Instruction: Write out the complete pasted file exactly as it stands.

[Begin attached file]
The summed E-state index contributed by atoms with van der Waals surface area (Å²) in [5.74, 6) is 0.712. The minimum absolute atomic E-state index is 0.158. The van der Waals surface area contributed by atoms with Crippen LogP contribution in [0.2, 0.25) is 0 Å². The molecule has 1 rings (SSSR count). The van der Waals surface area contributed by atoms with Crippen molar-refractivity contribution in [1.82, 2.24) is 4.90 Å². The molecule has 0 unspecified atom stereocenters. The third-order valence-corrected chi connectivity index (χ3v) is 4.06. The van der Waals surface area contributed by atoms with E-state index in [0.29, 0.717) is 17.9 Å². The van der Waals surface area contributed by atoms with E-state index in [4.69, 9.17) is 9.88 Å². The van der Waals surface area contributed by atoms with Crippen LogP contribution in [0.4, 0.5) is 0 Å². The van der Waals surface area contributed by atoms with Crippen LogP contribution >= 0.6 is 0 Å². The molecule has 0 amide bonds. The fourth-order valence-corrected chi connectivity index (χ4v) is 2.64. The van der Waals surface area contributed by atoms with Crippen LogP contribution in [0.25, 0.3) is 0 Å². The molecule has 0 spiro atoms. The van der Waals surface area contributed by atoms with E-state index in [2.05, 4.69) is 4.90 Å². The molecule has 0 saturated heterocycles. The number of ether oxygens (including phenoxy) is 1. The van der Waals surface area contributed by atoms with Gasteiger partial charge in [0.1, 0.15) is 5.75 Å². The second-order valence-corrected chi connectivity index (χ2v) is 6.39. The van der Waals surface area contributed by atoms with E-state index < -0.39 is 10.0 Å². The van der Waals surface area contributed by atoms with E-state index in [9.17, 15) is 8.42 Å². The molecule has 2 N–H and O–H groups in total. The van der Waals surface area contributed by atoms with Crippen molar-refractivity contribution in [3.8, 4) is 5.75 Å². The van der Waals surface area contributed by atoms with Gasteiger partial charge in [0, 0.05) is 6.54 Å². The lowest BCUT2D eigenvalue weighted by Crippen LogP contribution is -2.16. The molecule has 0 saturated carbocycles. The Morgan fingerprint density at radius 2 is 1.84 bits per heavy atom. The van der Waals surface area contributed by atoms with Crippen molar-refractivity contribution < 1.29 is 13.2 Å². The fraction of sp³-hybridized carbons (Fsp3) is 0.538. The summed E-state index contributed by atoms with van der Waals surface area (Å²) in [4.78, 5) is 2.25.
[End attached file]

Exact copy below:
The summed E-state index contributed by atoms with van der Waals surface area (Å²) in [5.74, 6) is 0.712. The minimum absolute atomic E-state index is 0.158. The van der Waals surface area contributed by atoms with Crippen LogP contribution in [0.2, 0.25) is 0 Å². The molecule has 1 rings (SSSR count). The van der Waals surface area contributed by atoms with Crippen molar-refractivity contribution in [1.82, 2.24) is 4.90 Å². The molecule has 0 unspecified atom stereocenters. The third-order valence-corrected chi connectivity index (χ3v) is 4.06. The van der Waals surface area contributed by atoms with E-state index in [0.29, 0.717) is 17.9 Å². The van der Waals surface area contributed by atoms with E-state index in [4.69, 9.17) is 9.88 Å². The van der Waals surface area contributed by atoms with Crippen LogP contribution in [0.4, 0.5) is 0 Å². The van der Waals surface area contributed by atoms with Crippen LogP contribution >= 0.6 is 0 Å². The molecule has 0 amide bonds. The fourth-order valence-corrected chi connectivity index (χ4v) is 2.64. The van der Waals surface area contributed by atoms with Crippen LogP contribution in [0.25, 0.3) is 0 Å². The molecule has 0 spiro atoms. The van der Waals surface area contributed by atoms with E-state index in [2.05, 4.69) is 4.90 Å². The molecule has 0 saturated heterocycles. The number of ether oxygens (including phenoxy) is 1. The van der Waals surface area contributed by atoms with Gasteiger partial charge in [0.1, 0.15) is 5.75 Å². The second-order valence-corrected chi connectivity index (χ2v) is 6.39. The van der Waals surface area contributed by atoms with E-state index < -0.39 is 10.0 Å². The van der Waals surface area contributed by atoms with E-state index in [9.17, 15) is 8.42 Å². The molecule has 2 N–H and O–H groups in total. The van der Waals surface area contributed by atoms with Crippen molar-refractivity contribution in [3.8, 4) is 5.75 Å². The van der Waals surface area contributed by atoms with Gasteiger partial charge in [0, 0.05) is 6.54 Å². The lowest BCUT2D eigenvalue weighted by Crippen LogP contribution is -2.16. The molecule has 0 saturated carbocycles. The Morgan fingerprint density at radius 2 is 1.84 bits per heavy atom. The van der Waals surface area contributed by atoms with Crippen molar-refractivity contribution < 1.29 is 13.2 Å². The fraction of sp³-hybridized carbons (Fsp3) is 0.538. The summed E-state index contributed by atoms with van der Waals surface area (Å²) in [4.78, 5) is 2.25.